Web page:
Viral phenomenon  

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Kunstformen der Natur (1904) by Ernst Haeckel
Kunstformen der Natur (1904) by Ernst Haeckel

Viral phenomena are objects or patterns able to replicate themselves or convert other objects into copies of themselves when these objects are exposed to them.

The concept of something, other than a biological virus, being viral came into vogue just after the Internet became widely popular in the mid-to-late 1990s. An object, even an immaterial object, is considered to be viral when it has the ability to spread copies of itself or change other similar objects to become more like itself when those objects are simply exposed to the viral object. This has become a common way to describe how thoughts, information and trends move into and through a human population. Memes are possibly the best example of viral patterns. The 1992 novel Snow Crash explores the implications of an ancient memetic meta-virus and its modern day computer virus equivalent:

"We are all susceptible to the pull of viral ideas. Like mass hysteria. Or a tune that gets into your head that you keep on humming all day until you spread it to someone else. Jokes. Urban legends. Crackpot religions. No matter how smart we get, there is always this deep irrational part that makes us potential hosts for self-replicating information." (see Snow Crash)

Research on viral marketing techniques has begun to reveal some of the specific dynamics of the viral phenomenon. The viral spread of an Internet message involves a convergence of modalities, including blogs, social networking sites, and mass media coverage. It's common for the message to spread and obtain notoriety via Internet modalities some amount of time before such notoriety is reported by mass media sources.

The spread of viral phenomena are also regarded as part of the cultural politics of network culture or the virality of the age of networks

Various authors have pointed to the intensification in connectivity brought about by network technologies as a possible trigger for increased chances of infection from wide-ranging social, cultural, political, and economic contagions. For example, the social scientist Jan van Dijk warns of new vulnerabilities that arise when network society encounters “too much connectivity.” The proliferation of global transport networks makes this model of society susceptible to the spreading of biological diseases. Digital networks become volatile under the destructive potential of computer viruses and worms. Enhanced by the rapidity and extensity of technological networks, the spread of social conformity, political rumor, fads, fashions, gossip, and hype threatens to destabilize established political order. Likewise, financial contagion cascades through the capitalist economy, inspiring speculative bubbles, crashes, and aperiodic recessions.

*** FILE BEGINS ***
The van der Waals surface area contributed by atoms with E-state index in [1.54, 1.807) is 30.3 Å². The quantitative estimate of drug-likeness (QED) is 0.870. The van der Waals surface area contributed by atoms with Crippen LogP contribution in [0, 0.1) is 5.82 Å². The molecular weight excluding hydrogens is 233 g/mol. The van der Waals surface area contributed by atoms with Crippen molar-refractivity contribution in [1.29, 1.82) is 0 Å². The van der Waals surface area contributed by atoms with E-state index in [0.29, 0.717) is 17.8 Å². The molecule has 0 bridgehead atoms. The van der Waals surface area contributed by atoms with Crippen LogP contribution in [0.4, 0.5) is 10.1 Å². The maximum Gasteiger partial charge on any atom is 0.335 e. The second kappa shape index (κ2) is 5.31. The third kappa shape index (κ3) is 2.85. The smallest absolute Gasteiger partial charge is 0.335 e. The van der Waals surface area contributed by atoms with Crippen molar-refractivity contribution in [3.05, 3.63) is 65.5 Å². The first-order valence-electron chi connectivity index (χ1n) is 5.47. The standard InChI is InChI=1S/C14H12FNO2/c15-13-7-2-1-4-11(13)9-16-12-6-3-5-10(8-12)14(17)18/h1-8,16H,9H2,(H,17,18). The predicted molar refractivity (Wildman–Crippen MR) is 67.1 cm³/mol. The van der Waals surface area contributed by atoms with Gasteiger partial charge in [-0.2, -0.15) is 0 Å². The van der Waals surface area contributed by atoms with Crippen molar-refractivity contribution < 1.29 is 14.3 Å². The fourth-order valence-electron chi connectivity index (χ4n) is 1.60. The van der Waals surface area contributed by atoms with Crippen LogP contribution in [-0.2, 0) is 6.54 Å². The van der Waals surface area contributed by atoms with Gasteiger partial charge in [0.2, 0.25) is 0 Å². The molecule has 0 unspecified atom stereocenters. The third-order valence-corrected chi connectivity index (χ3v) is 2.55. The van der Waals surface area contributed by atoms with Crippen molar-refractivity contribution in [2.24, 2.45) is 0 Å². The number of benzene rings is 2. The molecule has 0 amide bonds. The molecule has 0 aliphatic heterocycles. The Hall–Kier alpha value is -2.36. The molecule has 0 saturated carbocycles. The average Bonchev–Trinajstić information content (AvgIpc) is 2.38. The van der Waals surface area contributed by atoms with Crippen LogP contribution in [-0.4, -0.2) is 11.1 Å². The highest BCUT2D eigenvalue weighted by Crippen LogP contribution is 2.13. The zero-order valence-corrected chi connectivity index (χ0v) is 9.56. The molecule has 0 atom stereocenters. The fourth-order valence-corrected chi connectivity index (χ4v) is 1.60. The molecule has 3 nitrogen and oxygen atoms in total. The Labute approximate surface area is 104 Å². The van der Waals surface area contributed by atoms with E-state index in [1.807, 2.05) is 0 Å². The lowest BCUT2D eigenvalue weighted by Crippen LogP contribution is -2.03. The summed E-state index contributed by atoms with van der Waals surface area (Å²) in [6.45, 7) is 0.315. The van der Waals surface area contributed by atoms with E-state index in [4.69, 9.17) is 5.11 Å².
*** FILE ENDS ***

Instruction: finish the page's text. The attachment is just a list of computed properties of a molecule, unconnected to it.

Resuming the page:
There is, it would appear, a certain measure of consensus across the political spectrum regarding how the networked infrastructures of late capitalism have become prone to viral phenomenon. On the Left, in their book Empire, Michael Hardt and Antonio Negri have argued that the age of globalization is synonymous with the age of contagion. This is an age in which increased contact with the "Other" has rekindled anxieties concerning the spreading of disease and corruption since permeable boundaries of the nation-state can no longer function as a colonial hygiene shield. The spontaneity of contagious overspills thus has the potential to initiate a revolutionary renewal of global democracy. On the Right, the International Monetary Fund, and various leaders of the capitalist world order have pointed to the threat posed to the stability of the current neoliberal political–economic system by the capricious spreading of financial crises from nation to nation. Correlations have been made, for example, between the interlocking of global stock markets, the chaos of financial contagion, and the so-called Islamic threat to justify the ongoing War on Terror (Tony Blair's speech on the eve of the invasion of Iraq, for example).

Nonetheless, virality is not merely perceived as a threat to capitalism. It also presents certain opportunities for the refreshing of its consumerist models of wealth creation founded on a clearer understanding of how money can follow social influence as it spreads across a network. Indeed, the link between an ever-expanding form of network capitalism and the self-propagation of network virality is explicitly made through a heady concoction of business enterprise, network science, and neo-Darwinian related literature. Like this, the meme and the viral (the marketing buzzwords of the network age) have been conjured up from an assortment of crude renderings of evolutionary theory, powerful computer-assisted contagion modeling, and business trends. It is via these various contagion models that financial crisis, social influence, innovations, fashions and fads, and even human emotion are understood to spread universally like viruses across networks. Yet arguably, as intuitive as this new epidemiological paradigm seems to be, the medical metaphors and biological analogies that underpin it present many analytical limitations. To be sure, understood as a metaphor, the too much connectivity thesis offers very little in terms of an ontological grasping of contagion theory. Similarly, the overgeneralization that network capitalism, or indeed resistance to it, spreads like a disease inadequately describes the politics of the network age.

Examples of viral phenomena in addition to memes are:

See also

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